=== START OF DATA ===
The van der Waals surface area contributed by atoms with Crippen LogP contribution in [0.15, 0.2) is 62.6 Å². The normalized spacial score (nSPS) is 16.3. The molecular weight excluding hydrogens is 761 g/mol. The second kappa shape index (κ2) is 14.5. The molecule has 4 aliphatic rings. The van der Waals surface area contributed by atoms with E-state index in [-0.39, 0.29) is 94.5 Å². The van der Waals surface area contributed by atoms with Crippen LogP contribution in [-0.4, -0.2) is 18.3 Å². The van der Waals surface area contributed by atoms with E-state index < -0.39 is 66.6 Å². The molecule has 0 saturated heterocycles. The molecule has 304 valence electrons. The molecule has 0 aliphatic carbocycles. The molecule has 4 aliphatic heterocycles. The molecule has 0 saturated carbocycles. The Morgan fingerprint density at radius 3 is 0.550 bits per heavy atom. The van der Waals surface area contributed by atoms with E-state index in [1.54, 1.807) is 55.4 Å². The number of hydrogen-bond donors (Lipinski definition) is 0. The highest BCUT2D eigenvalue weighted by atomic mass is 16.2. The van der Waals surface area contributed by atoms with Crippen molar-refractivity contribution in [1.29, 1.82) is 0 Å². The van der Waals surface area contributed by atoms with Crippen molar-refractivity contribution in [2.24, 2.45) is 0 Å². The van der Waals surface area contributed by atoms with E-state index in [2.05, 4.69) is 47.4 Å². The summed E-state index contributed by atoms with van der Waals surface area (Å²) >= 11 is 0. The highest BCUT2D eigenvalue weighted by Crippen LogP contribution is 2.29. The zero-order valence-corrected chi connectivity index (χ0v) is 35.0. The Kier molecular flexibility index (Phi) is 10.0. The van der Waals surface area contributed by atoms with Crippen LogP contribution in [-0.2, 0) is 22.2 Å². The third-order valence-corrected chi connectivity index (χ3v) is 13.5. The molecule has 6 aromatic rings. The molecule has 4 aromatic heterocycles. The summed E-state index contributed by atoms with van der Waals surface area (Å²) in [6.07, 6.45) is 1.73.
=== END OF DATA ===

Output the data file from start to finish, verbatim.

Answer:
The van der Waals surface area contributed by atoms with Crippen LogP contribution in [0.15, 0.2) is 62.6 Å². The normalized spacial score (nSPS) is 16.3. The molecular weight excluding hydrogens is 761 g/mol. The second kappa shape index (κ2) is 14.5. The molecule has 4 aliphatic rings. The van der Waals surface area contributed by atoms with E-state index in [-0.39, 0.29) is 94.5 Å². The van der Waals surface area contributed by atoms with Crippen LogP contribution in [-0.4, -0.2) is 18.3 Å². The van der Waals surface area contributed by atoms with E-state index < -0.39 is 66.6 Å². The molecule has 0 saturated heterocycles. The molecule has 304 valence electrons. The molecule has 0 aliphatic carbocycles. The molecule has 4 aliphatic heterocycles. The molecule has 0 saturated carbocycles. The Morgan fingerprint density at radius 3 is 0.550 bits per heavy atom. The van der Waals surface area contributed by atoms with E-state index in [1.54, 1.807) is 55.4 Å². The number of hydrogen-bond donors (Lipinski definition) is 0. The highest BCUT2D eigenvalue weighted by atomic mass is 16.2. The van der Waals surface area contributed by atoms with Crippen molar-refractivity contribution in [1.29, 1.82) is 0 Å². The van der Waals surface area contributed by atoms with Crippen molar-refractivity contribution in [2.24, 2.45) is 0 Å². The van der Waals surface area contributed by atoms with E-state index in [2.05, 4.69) is 47.4 Å². The summed E-state index contributed by atoms with van der Waals surface area (Å²) >= 11 is 0. The highest BCUT2D eigenvalue weighted by Crippen LogP contribution is 2.29. The zero-order valence-corrected chi connectivity index (χ0v) is 35.0. The Kier molecular flexibility index (Phi) is 10.0. The van der Waals surface area contributed by atoms with Crippen LogP contribution in [-0.2, 0) is 22.2 Å². The third-order valence-corrected chi connectivity index (χ3v) is 13.5. The molecule has 6 aromatic rings. The molecule has 4 aromatic heterocycles. The summed E-state index contributed by atoms with van der Waals surface area (Å²) in [6.07, 6.45) is 1.73.